The biggest announcement thus far at the 2019 Consumer Electronics Show in Las Vegas was from the host itself, Consumer Technical Association. The CTA will invest $10 million in venture firms and funds focused on women, people of color and other underrepresented startups and entrepreneurs.

Why is this important? Because CTA represents the $398 billion U.S. consumer technology industry, which supports more than 15 million U.S. jobs. This is therefore a statement for the future.

A year ago, CES came under fire for lack of representation on the main stage for a notable lack of women and people of color. The criticism was valid, and, to their credit, CTA paid attention to the call out, creating advisory committees to recruit top diverse tech experts across all industries. At this year's event, there were women and or people of color, or as I say "new majority" on stage at almost every session I attended. That is progress, if not perfection.

A More Diverse Future

Certainly, there was still plenty of bias around Vegas this week, and some even I experienced on stage. There was also the viral statement from Lora DiCarlo founder Lora Haddock who say that their CES Innovation Award for a personal massager was rescinded by the organization for, apparently, violating a morality clause and/or not fitting into a product category. It wasn't a good look, given the history of porn tech (yes, was a thing) in past years at the expo space.

There is still work to be done, my friends. What I can say is that many male executives from enterprise companies approached me to say they are thrilled at the number of women professionals they are seeing at CES. However, they came at the topic from a business focus, not a social imperative. (Which is fine with me).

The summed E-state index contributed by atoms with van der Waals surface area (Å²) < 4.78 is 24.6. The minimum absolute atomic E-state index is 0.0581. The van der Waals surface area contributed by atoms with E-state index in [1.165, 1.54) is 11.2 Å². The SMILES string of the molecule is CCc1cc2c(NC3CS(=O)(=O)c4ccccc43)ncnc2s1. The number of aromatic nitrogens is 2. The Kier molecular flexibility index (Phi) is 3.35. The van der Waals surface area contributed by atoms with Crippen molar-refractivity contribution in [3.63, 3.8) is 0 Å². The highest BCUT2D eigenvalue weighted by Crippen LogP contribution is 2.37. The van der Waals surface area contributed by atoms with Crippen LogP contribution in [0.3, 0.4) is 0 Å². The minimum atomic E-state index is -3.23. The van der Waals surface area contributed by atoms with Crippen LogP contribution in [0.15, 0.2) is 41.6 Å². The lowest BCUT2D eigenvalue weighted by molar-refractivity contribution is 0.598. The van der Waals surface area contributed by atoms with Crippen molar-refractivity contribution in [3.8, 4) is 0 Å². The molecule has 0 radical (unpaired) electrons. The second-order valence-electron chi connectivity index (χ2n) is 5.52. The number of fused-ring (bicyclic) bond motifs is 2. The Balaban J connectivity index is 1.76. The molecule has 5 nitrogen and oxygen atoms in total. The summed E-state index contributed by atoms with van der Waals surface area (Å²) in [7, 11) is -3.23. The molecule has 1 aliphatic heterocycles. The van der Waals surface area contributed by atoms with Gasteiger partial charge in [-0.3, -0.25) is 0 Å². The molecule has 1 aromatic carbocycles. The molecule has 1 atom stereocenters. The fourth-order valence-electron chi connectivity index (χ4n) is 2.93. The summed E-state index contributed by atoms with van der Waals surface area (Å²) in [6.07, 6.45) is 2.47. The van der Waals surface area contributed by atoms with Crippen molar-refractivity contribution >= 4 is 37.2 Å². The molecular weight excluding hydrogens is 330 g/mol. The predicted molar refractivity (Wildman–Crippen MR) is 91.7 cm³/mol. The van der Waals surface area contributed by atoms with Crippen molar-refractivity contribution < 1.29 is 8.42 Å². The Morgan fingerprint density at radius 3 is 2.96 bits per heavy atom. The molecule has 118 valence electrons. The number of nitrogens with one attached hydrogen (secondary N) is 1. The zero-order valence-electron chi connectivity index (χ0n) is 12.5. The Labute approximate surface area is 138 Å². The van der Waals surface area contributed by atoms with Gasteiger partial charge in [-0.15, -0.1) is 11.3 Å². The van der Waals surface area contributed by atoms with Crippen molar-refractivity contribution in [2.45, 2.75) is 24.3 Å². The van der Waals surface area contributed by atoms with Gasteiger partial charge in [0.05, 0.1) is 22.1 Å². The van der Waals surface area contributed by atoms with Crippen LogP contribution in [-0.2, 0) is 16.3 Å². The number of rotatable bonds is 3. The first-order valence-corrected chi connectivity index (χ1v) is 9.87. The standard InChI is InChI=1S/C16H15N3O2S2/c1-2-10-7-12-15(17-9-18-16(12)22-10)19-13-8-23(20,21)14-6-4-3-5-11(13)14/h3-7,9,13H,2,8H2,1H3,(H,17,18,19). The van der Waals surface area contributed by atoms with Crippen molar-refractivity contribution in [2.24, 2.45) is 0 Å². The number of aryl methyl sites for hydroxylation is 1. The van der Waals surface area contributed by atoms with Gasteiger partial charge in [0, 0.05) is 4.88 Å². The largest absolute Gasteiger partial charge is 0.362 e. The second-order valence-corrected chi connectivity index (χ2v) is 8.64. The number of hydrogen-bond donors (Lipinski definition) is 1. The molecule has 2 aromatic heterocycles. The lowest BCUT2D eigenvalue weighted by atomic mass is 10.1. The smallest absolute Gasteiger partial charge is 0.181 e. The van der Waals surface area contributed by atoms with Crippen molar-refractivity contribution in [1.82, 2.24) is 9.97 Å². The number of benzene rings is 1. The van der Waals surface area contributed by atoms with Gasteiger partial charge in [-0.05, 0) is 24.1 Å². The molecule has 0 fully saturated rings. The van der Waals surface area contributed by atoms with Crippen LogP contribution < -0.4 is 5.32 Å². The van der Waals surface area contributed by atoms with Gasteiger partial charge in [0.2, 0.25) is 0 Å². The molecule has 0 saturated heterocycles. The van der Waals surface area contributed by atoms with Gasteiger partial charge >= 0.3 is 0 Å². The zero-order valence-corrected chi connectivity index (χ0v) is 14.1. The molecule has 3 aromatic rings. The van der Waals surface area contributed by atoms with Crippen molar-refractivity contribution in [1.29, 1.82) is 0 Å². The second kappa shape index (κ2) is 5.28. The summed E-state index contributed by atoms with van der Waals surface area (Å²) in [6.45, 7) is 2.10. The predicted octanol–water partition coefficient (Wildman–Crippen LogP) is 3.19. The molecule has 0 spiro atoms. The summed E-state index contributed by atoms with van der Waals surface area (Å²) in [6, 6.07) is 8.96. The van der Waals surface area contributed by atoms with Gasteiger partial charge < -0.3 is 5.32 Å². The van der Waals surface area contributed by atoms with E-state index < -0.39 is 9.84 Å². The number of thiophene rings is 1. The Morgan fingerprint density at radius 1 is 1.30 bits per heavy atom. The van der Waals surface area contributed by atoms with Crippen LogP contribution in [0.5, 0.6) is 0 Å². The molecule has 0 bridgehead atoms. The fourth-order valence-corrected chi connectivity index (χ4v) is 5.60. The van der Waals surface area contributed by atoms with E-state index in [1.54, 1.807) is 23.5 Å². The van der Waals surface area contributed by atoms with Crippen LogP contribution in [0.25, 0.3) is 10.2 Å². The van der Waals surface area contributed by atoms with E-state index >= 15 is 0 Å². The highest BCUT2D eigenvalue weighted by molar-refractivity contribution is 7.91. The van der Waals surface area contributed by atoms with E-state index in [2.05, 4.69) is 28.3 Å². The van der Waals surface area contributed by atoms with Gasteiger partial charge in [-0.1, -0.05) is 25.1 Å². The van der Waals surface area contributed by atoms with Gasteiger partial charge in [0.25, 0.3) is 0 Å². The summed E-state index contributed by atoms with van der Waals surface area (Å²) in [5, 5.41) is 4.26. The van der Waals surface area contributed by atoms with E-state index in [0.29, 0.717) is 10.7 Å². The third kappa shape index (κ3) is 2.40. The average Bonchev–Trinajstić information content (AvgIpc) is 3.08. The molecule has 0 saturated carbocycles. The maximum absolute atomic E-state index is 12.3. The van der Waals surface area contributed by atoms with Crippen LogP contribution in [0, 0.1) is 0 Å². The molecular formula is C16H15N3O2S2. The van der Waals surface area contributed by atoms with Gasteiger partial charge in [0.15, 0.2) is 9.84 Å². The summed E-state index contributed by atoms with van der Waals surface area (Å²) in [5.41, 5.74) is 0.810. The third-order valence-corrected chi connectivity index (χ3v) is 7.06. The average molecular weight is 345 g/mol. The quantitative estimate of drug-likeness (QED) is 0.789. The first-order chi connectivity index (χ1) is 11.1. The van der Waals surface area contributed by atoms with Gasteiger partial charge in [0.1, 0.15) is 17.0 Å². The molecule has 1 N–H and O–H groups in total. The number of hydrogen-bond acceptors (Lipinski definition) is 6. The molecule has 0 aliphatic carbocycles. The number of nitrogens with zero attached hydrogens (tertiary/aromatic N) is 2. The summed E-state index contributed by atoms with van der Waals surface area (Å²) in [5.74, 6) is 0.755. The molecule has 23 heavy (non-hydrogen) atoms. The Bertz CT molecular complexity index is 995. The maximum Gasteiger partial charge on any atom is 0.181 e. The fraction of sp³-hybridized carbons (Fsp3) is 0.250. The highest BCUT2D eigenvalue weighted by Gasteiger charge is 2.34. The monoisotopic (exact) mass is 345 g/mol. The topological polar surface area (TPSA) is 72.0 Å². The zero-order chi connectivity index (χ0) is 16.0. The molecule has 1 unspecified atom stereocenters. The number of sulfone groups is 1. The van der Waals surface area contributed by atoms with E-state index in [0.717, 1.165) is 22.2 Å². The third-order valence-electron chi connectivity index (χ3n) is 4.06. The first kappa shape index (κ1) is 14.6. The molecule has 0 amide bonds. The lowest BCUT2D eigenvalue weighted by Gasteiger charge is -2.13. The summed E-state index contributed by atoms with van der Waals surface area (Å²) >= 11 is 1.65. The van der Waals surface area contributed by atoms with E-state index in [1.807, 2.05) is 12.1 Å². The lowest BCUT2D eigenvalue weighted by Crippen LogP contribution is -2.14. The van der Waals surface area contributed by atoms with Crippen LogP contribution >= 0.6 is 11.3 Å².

There's Still Work to Be Done

Women are doing eighty percent of consumer purchasing, so marketers want to show their products to them whether from the stage or at the expo floor. Even the Chief Brand Officer of P&G, Marc Pritchard, said on stage that they are laser focused on building, marketing and selling products to women as their top consumers. To note, he said that women demand a marketing with a point of view.

I witnessed a ton of excitement from diverse presenters today. I was proud to host an announcement on the "C" stage about a partnership between Brit + Co, Bumble and my company that will encourage millions of women to Be Their Own Boss, or the BYOB Tour, through a joint technology, social media movement and in city trainings. I talked to brilliant, inspiring and innovative "New Majority" founders throughout Eureka Park, including Samantha Snabes, whose company re:3d took home the Techstars Startup Stage Robotics Pitch Competition on Tuesday.

Ruth Chandler Cook got a lot of attention during the AI pre-event track regarding her use of AI to ensure hiring top women in tech fields through her company HireHer. Less obvious but critical were the keynotes with exceptional women leaders such as Ginni Rommetty from IBM and Dr. Lisa Su of AMD.

Change is coming, even though it feels slow. Michelle Morris the Vice President, of Global Marketing Solutions for Facebook said as it relates to diversity in tech, "We have to get better every day. It isn't going to happen overnight." I didn't speak on as single panel this week that didn't have another woman (and I did five).

Next year I hope to look out in the audience at CES and see more women smiling back at me. But, we have to celebrate relentless imperfect progress and you can be part of it through these tips.

"To continue to evolve and grow, the tech industry needs more equal access to venture funding," said Gary Shapiro, president and CEO of the CTA. "Various research reports indicate diverse teams make better decisions and achieve greater profits." Well said sir.  Let's keep doing it together!